A Thing
The Green SheetGreen Sheet

The Green Sheet Online Edition

May 14, 2018 • Issue 18:05:01

What it takes to thrive in payments today – Part 1

In today's complex payments world, where simple terminals and competitive pricing are no longer enough to attract, let alone retain merchant accounts, industry leaders have emphasized the need for merchant level salespeople (MLSs), ISOs and other payment professionals to transform into consultants who not only provide ever more powerful POS systems, but also offer a host of integrated business services tailored to help individual merchants achieve their goals. A tall order.

With this in mind, we asked members of The Green Sheet Advisory Board to share their thoughts on the following:

  1. What top three tools of the trade are most critical for MLSs to succeed in payments today?
  2. What about ISOs working with MLSs? Do they need the same ones, or are other types of aids more essential to them?
  3. And for equipment, software and systems providers, what might their most critical needs be in terms of tools of the trade? Are these different for long-time payment players than for startup payment facilitators and independent software vendors breaking into payments?
  4. Finally, given the degree of cooperation needed in today's payments biz, what top three qualities must all of these essential players on the payments value chain bring to the table to foster success for themselves, their partners and merchants? Please explain.

Following is a portion of their responses; the remainder will be published in a subsequent issue of The Green Sheet. Thank you to the industry leaders who carved out time in their demanding schedules to share their insights here.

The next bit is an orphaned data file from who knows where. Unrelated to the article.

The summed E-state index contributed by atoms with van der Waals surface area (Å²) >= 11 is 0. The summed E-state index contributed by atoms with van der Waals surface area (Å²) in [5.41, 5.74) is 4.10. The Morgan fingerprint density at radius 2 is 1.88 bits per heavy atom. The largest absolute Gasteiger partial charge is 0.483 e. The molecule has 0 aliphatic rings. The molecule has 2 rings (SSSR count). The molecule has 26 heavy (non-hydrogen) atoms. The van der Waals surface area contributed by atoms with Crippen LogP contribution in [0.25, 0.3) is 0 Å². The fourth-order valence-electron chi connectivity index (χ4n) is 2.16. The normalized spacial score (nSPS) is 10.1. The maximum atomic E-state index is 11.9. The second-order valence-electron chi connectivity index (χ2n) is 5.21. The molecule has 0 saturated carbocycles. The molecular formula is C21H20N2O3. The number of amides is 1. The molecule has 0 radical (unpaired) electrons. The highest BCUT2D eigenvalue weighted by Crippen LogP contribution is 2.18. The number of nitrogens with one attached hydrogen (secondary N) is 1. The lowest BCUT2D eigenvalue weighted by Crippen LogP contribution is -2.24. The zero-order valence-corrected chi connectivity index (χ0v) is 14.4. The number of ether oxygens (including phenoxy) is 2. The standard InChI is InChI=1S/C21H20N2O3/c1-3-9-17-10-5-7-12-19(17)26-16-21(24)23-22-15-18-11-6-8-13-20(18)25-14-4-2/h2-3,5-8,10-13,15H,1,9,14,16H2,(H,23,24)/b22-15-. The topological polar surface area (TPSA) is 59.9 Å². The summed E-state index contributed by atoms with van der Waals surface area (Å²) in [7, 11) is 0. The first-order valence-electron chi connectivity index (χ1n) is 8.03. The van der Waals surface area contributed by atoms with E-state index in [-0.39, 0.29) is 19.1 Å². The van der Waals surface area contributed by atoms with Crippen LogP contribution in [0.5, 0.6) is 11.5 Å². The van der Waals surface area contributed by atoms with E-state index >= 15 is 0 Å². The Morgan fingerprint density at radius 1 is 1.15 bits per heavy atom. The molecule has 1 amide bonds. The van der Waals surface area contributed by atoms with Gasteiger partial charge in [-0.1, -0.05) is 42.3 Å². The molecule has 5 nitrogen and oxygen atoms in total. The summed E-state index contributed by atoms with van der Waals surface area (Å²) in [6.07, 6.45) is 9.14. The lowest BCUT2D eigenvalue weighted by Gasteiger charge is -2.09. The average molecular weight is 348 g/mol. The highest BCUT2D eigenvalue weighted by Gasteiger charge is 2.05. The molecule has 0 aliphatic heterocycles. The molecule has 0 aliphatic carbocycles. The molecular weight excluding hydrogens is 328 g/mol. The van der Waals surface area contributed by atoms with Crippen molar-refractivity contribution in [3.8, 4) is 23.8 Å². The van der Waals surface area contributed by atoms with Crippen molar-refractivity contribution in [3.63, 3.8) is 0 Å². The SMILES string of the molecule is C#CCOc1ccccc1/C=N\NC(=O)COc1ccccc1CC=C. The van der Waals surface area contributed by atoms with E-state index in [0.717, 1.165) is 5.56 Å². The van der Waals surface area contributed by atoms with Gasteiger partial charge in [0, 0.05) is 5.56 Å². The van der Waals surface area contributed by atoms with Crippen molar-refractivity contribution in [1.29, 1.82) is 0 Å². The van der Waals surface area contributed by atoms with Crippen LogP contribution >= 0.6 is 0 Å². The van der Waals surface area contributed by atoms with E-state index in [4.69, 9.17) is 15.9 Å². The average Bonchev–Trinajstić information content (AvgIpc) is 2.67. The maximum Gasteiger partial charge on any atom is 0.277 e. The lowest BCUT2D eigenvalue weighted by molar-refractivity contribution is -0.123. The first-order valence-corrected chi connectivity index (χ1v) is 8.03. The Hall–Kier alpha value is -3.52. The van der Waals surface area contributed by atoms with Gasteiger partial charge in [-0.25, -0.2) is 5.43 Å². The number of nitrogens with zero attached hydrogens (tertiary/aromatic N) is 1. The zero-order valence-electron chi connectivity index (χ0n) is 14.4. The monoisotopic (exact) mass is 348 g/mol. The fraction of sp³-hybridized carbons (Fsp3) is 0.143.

Brandes Elitch, CrossCheck Inc.

The first point to note is the change in the sales process and culture surrounding the sale. Ten years ago, the ISO sold or leased terminals, sold the lease paper and generally never saw the merchant again. The ISO was usually a W-2 employee or 1099 independent contractor for the processor or acquiring bank. The sales process was driven by the salesperson's tonality, emotion and certainty around the phrase, "I can get you a better rate than you are paying now." ISOs who had those three things nailed down got the sale, because they were better at closing than the other ISOs.

Today, the top acquirers are also the top six or seven card issuing banks, and the salesperson is more likely to be a bank employee. Yes, these banks have sales quotas, but they also have a huge base of small business customers who are banking with them, and when you have the loan, you have the entire business relationship.